Some say quite simply that if you can shoot a gun or fire off an arrow, you can use a crossbow. That makes sense—but how is your aim with a barrette and a Q-tip? These are the questions DIY archer and Thingiverse user Steven Thone poses to you with his 3D printed mini-crossbow.
Most hunters and enthusiasts know it’s a different kind of individual who carries a crossbow — a hunter’s hunter. The archer has also commanded some recent celebrity with the uber hip, steady confidence of Katniss Everdeen in The Hunger Games, and the tough-as-nails hunter and tracker Darryl Dixon in The Walking Dead, whose dead-on accuracy with the crossbow has made his character into something of a brooding hero. It’s no surprise that one of the latest fun projects sprouting up all over the web has been the DIY mini-crossbow made with popsicle sticks, bottle caps, and now some even more unique items.
I’m sure the ever-practical Katniss would respect the hair clip, I mean, um, bow — not to mention the extra Q-tips which always come in handy when you are trying to survive in the wild. This 3D printed mini-crossbow was constructed by Steve Thone, who is definitely an individual not afraid to try a DIY project, large or ‘mini.’ As with the construction of remote operated vehicles, which is his specialty, when Thone sees something he thinks might be fun to try, he likes to try and make it himself. This mini-crossbow came with some of his own modifications, by including not only a real, working trigger, but also a little delicate engineering.
Thone points out that he printed the crossbow upside down with the handle pointing down, with minimal supports. Using a 2/56″ x 1/2″ screw to hold the trigger in place, Thone used metal hair clips for the bow and Q-tips for the arrows. The 3D printed crossbow is able to shoot about 20 feet, according to Thone, who says that depends on the hair clips used.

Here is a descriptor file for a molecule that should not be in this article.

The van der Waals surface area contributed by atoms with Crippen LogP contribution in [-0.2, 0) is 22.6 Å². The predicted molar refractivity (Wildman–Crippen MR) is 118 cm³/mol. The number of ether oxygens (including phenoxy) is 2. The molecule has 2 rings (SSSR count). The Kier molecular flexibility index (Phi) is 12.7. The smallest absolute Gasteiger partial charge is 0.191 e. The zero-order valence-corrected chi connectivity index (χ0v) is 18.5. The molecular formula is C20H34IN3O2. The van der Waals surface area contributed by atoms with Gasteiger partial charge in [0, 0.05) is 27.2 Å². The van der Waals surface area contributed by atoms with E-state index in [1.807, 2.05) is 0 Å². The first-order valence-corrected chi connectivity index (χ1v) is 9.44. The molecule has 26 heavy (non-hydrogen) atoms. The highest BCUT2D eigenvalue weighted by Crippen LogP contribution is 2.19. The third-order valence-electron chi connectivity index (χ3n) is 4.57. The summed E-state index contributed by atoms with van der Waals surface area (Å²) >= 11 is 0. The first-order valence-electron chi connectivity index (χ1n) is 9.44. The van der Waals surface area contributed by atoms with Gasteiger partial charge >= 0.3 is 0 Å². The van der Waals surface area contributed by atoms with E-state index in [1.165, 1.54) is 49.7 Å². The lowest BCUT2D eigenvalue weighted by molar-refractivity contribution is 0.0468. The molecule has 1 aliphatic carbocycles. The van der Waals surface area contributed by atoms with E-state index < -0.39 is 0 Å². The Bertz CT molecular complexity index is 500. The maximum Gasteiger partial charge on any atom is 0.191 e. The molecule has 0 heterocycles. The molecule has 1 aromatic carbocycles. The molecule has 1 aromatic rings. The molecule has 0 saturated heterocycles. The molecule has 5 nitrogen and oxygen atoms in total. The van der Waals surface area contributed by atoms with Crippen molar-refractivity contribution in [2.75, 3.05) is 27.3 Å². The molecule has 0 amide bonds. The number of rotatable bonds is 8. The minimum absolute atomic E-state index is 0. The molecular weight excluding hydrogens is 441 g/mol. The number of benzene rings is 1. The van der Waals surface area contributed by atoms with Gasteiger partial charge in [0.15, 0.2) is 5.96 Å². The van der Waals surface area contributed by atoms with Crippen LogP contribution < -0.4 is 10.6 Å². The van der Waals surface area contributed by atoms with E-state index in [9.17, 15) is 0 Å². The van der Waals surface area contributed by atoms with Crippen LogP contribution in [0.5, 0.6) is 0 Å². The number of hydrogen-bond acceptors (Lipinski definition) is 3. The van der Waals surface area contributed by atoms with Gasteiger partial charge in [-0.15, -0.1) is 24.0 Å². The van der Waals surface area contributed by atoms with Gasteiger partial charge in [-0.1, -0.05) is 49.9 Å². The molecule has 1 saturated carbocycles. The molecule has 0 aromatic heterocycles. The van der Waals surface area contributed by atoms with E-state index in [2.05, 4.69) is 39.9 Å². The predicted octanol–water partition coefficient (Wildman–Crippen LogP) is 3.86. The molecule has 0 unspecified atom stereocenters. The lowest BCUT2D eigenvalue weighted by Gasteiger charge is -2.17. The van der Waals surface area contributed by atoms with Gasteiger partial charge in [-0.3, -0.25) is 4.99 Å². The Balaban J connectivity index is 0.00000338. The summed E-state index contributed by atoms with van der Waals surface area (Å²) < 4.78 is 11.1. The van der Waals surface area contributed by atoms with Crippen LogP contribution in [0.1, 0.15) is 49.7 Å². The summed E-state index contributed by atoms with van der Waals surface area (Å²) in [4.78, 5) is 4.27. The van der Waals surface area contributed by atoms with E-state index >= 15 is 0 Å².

The archer has always been considered to be a noble marksman with mythological proportions. Hair clips, Q-tips, and all — this might not quite reach godlike potential, but it is epic in creativity, humor, and best of all — good, safe fun. To check out Thone’s design and to 3D print one of these crossbows for yourself, click here.
Check out some images of 3D renderings of the mini-crossbow design:
Is this 3D design something you are interested in downloading, or have you 3D printed something similar? Tell us about it in the 3D Printed Mini-Crossbow forum at 3DPB.com.
Subscribe to Our Email Newsletter
Stay up-to-date on all the latest news from the 3D printing industry and receive information and offers from third party vendors.
You May Also Like
3D Printing Consolidation or Collaboration? The Driving Theme of AMS 2024
One of the defining features of the Additive Manufacturing Strategies (AMS) business summit has been its emphasis on the financial aspects of the 3D printing market. That was no different...
3D Printing’s Journey to a New Industrial Reality
In the world of 3D printing, we stand to witness a revolution unfold before our eyes. As the saying goes, “There’s a time and place for everything,” and for 3D...
Materialise to 3D Print Aircraft Cabin Parts via Partnership with Stirling Dynamics and Proponent
3D printing software and service provider Materialise NV (NASDAQ:MTLS) is extending its role in the field of maintenance, repair, and overhaul (MRO) for the aerospace sector. Together with Proponent, the...
Printing Money Episode 12: Q3 2023 Earnings Reports with Troy Jensen, Cantor Fitzgerald
Episode 12 of Printing Money brings with it a slightly different approach, as Alex Kingsbury sits this one out while Danny runs the show. Equity research analyst Troy Jensen, now of Cantor...
Upload your 3D Models and get them printed quickly and efficiently.